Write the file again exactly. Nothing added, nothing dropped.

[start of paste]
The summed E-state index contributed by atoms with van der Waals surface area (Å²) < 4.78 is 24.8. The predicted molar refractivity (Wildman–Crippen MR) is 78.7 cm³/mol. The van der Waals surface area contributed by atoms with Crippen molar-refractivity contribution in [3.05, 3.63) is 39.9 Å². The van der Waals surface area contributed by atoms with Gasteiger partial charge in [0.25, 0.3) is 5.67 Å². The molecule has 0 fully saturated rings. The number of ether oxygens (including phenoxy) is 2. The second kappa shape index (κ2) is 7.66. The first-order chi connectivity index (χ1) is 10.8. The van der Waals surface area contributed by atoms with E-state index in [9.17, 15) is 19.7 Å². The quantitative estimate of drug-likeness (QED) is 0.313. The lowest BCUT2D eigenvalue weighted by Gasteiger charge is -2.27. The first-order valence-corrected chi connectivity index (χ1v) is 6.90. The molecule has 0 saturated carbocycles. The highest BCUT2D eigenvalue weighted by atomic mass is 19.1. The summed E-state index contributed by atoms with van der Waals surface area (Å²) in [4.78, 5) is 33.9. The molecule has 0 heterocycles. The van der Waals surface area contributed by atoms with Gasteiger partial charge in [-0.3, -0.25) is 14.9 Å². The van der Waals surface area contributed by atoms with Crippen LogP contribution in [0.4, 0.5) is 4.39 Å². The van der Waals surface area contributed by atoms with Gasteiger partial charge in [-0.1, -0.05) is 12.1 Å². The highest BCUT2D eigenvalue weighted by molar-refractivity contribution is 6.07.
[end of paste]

The summed E-state index contributed by atoms with van der Waals surface area (Å²) < 4.78 is 24.8. The predicted molar refractivity (Wildman–Crippen MR) is 78.7 cm³/mol. The van der Waals surface area contributed by atoms with Crippen molar-refractivity contribution in [3.05, 3.63) is 39.9 Å². The van der Waals surface area contributed by atoms with Gasteiger partial charge in [0.25, 0.3) is 5.67 Å². The molecule has 0 fully saturated rings. The number of ether oxygens (including phenoxy) is 2. The second kappa shape index (κ2) is 7.66. The first-order chi connectivity index (χ1) is 10.8. The van der Waals surface area contributed by atoms with E-state index in [9.17, 15) is 19.7 Å². The quantitative estimate of drug-likeness (QED) is 0.313. The lowest BCUT2D eigenvalue weighted by Gasteiger charge is -2.27. The first-order valence-corrected chi connectivity index (χ1v) is 6.90. The molecule has 0 saturated carbocycles. The highest BCUT2D eigenvalue weighted by atomic mass is 19.1. The summed E-state index contributed by atoms with van der Waals surface area (Å²) in [4.78, 5) is 33.9. The molecule has 0 heterocycles. The van der Waals surface area contributed by atoms with Gasteiger partial charge in [-0.3, -0.25) is 14.9 Å². The van der Waals surface area contributed by atoms with Crippen LogP contribution in [0.4, 0.5) is 4.39 Å². The van der Waals surface area contributed by atoms with Gasteiger partial charge in [-0.1, -0.05) is 12.1 Å². The highest BCUT2D eigenvalue weighted by molar-refractivity contribution is 6.07.